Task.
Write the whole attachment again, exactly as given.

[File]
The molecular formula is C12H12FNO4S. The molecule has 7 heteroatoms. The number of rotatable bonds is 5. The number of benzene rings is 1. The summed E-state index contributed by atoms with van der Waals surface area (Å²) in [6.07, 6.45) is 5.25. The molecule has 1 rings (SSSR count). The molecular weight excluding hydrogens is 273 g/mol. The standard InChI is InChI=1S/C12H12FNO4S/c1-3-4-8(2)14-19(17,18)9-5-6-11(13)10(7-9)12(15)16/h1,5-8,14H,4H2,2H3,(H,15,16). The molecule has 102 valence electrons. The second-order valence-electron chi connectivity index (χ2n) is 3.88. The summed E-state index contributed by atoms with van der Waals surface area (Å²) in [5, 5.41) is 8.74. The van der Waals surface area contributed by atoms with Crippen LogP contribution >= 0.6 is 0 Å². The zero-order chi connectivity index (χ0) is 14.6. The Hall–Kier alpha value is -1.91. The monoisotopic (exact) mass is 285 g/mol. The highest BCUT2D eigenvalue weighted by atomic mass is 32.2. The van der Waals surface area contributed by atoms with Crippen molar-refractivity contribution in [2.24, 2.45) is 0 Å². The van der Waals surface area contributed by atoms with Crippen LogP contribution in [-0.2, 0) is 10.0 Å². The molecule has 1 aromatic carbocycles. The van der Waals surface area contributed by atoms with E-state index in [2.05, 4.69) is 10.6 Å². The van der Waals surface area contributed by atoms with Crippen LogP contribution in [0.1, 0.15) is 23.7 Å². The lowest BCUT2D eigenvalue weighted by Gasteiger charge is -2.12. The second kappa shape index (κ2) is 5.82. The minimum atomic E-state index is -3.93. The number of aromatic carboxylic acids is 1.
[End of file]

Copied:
The molecular formula is C12H12FNO4S. The molecule has 7 heteroatoms. The number of rotatable bonds is 5. The number of benzene rings is 1. The summed E-state index contributed by atoms with van der Waals surface area (Å²) in [6.07, 6.45) is 5.25. The molecule has 1 rings (SSSR count). The molecular weight excluding hydrogens is 273 g/mol. The standard InChI is InChI=1S/C12H12FNO4S/c1-3-4-8(2)14-19(17,18)9-5-6-11(13)10(7-9)12(15)16/h1,5-8,14H,4H2,2H3,(H,15,16). The molecule has 102 valence electrons. The second-order valence-electron chi connectivity index (χ2n) is 3.88. The summed E-state index contributed by atoms with van der Waals surface area (Å²) in [5, 5.41) is 8.74. The van der Waals surface area contributed by atoms with Crippen LogP contribution >= 0.6 is 0 Å². The zero-order chi connectivity index (χ0) is 14.6. The Hall–Kier alpha value is -1.91. The monoisotopic (exact) mass is 285 g/mol. The highest BCUT2D eigenvalue weighted by atomic mass is 32.2. The van der Waals surface area contributed by atoms with Crippen molar-refractivity contribution in [2.24, 2.45) is 0 Å². The van der Waals surface area contributed by atoms with Crippen LogP contribution in [-0.2, 0) is 10.0 Å². The molecule has 1 aromatic carbocycles. The van der Waals surface area contributed by atoms with E-state index in [2.05, 4.69) is 10.6 Å². The van der Waals surface area contributed by atoms with Crippen LogP contribution in [0.1, 0.15) is 23.7 Å². The lowest BCUT2D eigenvalue weighted by Gasteiger charge is -2.12. The second kappa shape index (κ2) is 5.82. The minimum atomic E-state index is -3.93. The number of aromatic carboxylic acids is 1.